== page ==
Healthy Snacksfor Dieters
10 can't-go-wrong munchies that willsatisfy your craving and help you lose pounds
Want to stickto your diet? Start snacking. It helps control hunger and rein in portion sizesat meals. And don't worry, it's supposed to feel indulgent. If a snack isn'tsatisfying, you'll go in search of something that is.
For helpchoosing smart snack options at the grocery store, we turned to Tara Gidus,R.D., of the American Dietetic Association. "A snack should fill you up,be reasonably nutritious, and be in the 100- to 200-calorie range," Gidussays
Kashi ChewyGranola Bars
These are thechewiest bars going (don't confuse them with other types of Kashi bars — lookfor "chewy" on the label). They have 130 to 140 calories each, 4grams of fiber, 5 g of protein, and they're made with real nuts and wholegrains. And they actually taste good.
"You've got chewy, you've got sweet, and you've got a bar," Gidussays. "That's got a real snacky feel to it. The calorie range is right,and the fiber is high."
Frozen Peas And Corn
Ditching the celerysticks doesn't mean abandoning the whole food group. Frozen vegetables oftentaste better because they're not turning into starch, like their produce-aislecounterparts. Freezing vegetables seals in their naturally sweet flavor.
Half of a cup of peas has 55 calories and 3 g of fiber; the same amount of corncontains 72 calories with 2 g of fiber. The high-fiber and low-calorie-densitycombination means they're filling and satisfying, and the frozen part makesthem interesting. They're firm, but not rock hard, and they melt in your mouth.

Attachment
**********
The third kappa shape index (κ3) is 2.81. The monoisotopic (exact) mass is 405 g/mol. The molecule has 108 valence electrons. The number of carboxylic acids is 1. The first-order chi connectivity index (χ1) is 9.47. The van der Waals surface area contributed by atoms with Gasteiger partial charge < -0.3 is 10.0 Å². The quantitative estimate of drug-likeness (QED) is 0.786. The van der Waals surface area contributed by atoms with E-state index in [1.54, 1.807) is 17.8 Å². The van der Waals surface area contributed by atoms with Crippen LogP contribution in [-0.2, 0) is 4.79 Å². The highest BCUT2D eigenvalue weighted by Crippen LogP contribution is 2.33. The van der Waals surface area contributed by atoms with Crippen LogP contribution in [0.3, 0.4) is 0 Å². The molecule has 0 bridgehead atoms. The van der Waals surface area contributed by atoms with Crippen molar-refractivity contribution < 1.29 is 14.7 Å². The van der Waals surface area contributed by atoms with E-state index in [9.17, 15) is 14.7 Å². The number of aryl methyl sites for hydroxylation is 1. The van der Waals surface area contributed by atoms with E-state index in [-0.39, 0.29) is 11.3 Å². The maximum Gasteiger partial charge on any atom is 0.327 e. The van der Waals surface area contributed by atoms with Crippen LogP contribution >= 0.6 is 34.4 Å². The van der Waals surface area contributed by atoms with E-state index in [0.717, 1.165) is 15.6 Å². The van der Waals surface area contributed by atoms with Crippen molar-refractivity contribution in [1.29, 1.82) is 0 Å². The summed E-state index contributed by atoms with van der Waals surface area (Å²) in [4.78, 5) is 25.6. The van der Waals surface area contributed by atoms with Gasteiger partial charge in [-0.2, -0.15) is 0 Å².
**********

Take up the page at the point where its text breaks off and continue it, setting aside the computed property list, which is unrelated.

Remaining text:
"You can use the same trick with fruit," Gidus says. "Freezegrapes or cherries, and it's a whole different experience."
Skip the usualfruit-on-the-bottom suspects — high in sugar, ho-hum in texture. Try Fage TotalGreek Yogurt instead. This imported greek yogurt is strained, which makes itfluffy. It'll fool you into thinking it's fat-filled, but the "0%" onits label tells you how much fat it really contains.
The 80 calories per serving give you room to maneuver, so sweeten the pot withchopped apricots or dates. "There's evidence that dairy calcium helps youlose weight, and this also adds protein and fiber," Gidus says.
A 2003Brazilian study found that three apples a day can keep weight gain at bay — andcan even help you lose. "There's no magic compound," according to RuiHai Liu, Ph.D., an apple researcher at Cornell University.
"The best way to lose weight is to increase consumption of fruits andvegetables. That increases volume and decreases calorie density." Ifyou've got 5 minutes and a knife, cut your apple up and mix it with somechopped walnuts and a teaspoon or two of maple syrup. Or eat it with atablespoon of peanut butter to add about 100 calories' worth of the satiatingpower of nuts.
If you thinkthe microwave's only contribution to snack time is popcorn, you have to tryQuaker Express. Office-friendly, it's packaged in an individual cup. Just addwater and microwave for about a minute, and you're set to snack.
"Studies have found that oatmeal is more filling than dry cereal with thesame calories and fiber content," Gidus says. The Baked Apple flavor has aslight fiber edge (1 g) over the other flavors. Best of all, it won't stink upthe office.